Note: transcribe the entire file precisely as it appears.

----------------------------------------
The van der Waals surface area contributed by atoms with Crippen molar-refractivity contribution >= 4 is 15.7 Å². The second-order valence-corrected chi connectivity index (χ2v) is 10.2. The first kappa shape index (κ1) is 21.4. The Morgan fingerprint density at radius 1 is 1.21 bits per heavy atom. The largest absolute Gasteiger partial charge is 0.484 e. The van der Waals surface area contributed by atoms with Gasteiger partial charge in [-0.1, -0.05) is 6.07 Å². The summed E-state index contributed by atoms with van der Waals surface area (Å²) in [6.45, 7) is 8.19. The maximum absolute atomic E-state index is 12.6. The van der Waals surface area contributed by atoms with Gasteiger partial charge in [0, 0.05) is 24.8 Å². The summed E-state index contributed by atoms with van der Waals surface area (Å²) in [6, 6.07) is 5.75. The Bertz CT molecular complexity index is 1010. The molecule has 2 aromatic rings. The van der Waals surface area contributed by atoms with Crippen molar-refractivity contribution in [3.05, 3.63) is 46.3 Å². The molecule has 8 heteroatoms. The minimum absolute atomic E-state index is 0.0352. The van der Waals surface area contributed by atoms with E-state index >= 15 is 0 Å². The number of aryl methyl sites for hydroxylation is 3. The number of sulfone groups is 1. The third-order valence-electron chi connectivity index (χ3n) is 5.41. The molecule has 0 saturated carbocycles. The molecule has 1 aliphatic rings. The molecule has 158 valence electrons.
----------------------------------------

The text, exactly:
The van der Waals surface area contributed by atoms with Crippen molar-refractivity contribution >= 4 is 15.7 Å². The second-order valence-corrected chi connectivity index (χ2v) is 10.2. The first kappa shape index (κ1) is 21.4. The Morgan fingerprint density at radius 1 is 1.21 bits per heavy atom. The largest absolute Gasteiger partial charge is 0.484 e. The van der Waals surface area contributed by atoms with Gasteiger partial charge in [-0.1, -0.05) is 6.07 Å². The summed E-state index contributed by atoms with van der Waals surface area (Å²) in [6.45, 7) is 8.19. The maximum absolute atomic E-state index is 12.6. The van der Waals surface area contributed by atoms with Gasteiger partial charge in [0, 0.05) is 24.8 Å². The summed E-state index contributed by atoms with van der Waals surface area (Å²) in [6, 6.07) is 5.75. The Bertz CT molecular complexity index is 1010. The molecule has 2 aromatic rings. The van der Waals surface area contributed by atoms with Crippen molar-refractivity contribution in [3.05, 3.63) is 46.3 Å². The molecule has 8 heteroatoms. The minimum absolute atomic E-state index is 0.0352. The van der Waals surface area contributed by atoms with E-state index >= 15 is 0 Å². The number of aryl methyl sites for hydroxylation is 3. The number of sulfone groups is 1. The third-order valence-electron chi connectivity index (χ3n) is 5.41. The molecule has 0 saturated carbocycles. The molecule has 1 aliphatic rings. The molecule has 158 valence electrons.